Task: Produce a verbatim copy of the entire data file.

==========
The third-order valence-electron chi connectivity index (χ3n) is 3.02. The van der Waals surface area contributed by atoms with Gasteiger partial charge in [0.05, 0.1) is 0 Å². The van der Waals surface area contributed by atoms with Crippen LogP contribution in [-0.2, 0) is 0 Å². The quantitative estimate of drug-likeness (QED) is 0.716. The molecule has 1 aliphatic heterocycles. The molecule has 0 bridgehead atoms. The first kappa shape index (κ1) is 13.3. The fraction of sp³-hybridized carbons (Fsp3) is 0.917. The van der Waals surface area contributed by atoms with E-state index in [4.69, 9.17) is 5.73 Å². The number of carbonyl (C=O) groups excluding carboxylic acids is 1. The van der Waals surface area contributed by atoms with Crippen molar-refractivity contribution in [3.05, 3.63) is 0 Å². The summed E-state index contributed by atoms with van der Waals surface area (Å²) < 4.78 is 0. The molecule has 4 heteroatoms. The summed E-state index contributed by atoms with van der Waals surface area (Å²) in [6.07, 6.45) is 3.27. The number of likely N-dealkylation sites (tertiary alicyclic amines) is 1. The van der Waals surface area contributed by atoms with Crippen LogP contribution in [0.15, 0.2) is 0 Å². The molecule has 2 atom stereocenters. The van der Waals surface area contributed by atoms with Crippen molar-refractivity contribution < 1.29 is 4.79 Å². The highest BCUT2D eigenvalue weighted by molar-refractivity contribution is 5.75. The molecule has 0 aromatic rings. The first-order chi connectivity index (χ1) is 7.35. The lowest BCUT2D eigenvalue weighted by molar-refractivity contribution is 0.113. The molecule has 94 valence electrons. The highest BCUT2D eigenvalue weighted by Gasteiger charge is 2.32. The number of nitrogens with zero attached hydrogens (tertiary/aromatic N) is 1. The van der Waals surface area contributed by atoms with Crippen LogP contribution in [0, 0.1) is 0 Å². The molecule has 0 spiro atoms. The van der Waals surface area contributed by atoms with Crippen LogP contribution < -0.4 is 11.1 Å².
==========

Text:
The third-order valence-electron chi connectivity index (χ3n) is 3.02. The van der Waals surface area contributed by atoms with Gasteiger partial charge in [0.05, 0.1) is 0 Å². The van der Waals surface area contributed by atoms with Crippen LogP contribution in [-0.2, 0) is 0 Å². The quantitative estimate of drug-likeness (QED) is 0.716. The molecule has 1 aliphatic heterocycles. The molecule has 0 bridgehead atoms. The first kappa shape index (κ1) is 13.3. The fraction of sp³-hybridized carbons (Fsp3) is 0.917. The van der Waals surface area contributed by atoms with E-state index in [4.69, 9.17) is 5.73 Å². The number of carbonyl (C=O) groups excluding carboxylic acids is 1. The van der Waals surface area contributed by atoms with Crippen molar-refractivity contribution in [3.05, 3.63) is 0 Å². The summed E-state index contributed by atoms with van der Waals surface area (Å²) < 4.78 is 0. The molecule has 4 heteroatoms. The summed E-state index contributed by atoms with van der Waals surface area (Å²) in [6.07, 6.45) is 3.27. The number of likely N-dealkylation sites (tertiary alicyclic amines) is 1. The van der Waals surface area contributed by atoms with Crippen LogP contribution in [0.15, 0.2) is 0 Å². The molecule has 2 atom stereocenters. The van der Waals surface area contributed by atoms with Crippen molar-refractivity contribution < 1.29 is 4.79 Å². The highest BCUT2D eigenvalue weighted by molar-refractivity contribution is 5.75. The molecule has 0 aromatic rings. The first-order chi connectivity index (χ1) is 7.35. The lowest BCUT2D eigenvalue weighted by molar-refractivity contribution is 0.113. The molecule has 94 valence electrons. The highest BCUT2D eigenvalue weighted by Gasteiger charge is 2.32. The number of nitrogens with zero attached hydrogens (tertiary/aromatic N) is 1. The van der Waals surface area contributed by atoms with Crippen LogP contribution in [0, 0.1) is 0 Å². The molecule has 0 spiro atoms. The van der Waals surface area contributed by atoms with Crippen LogP contribution < -0.4 is 11.1 Å².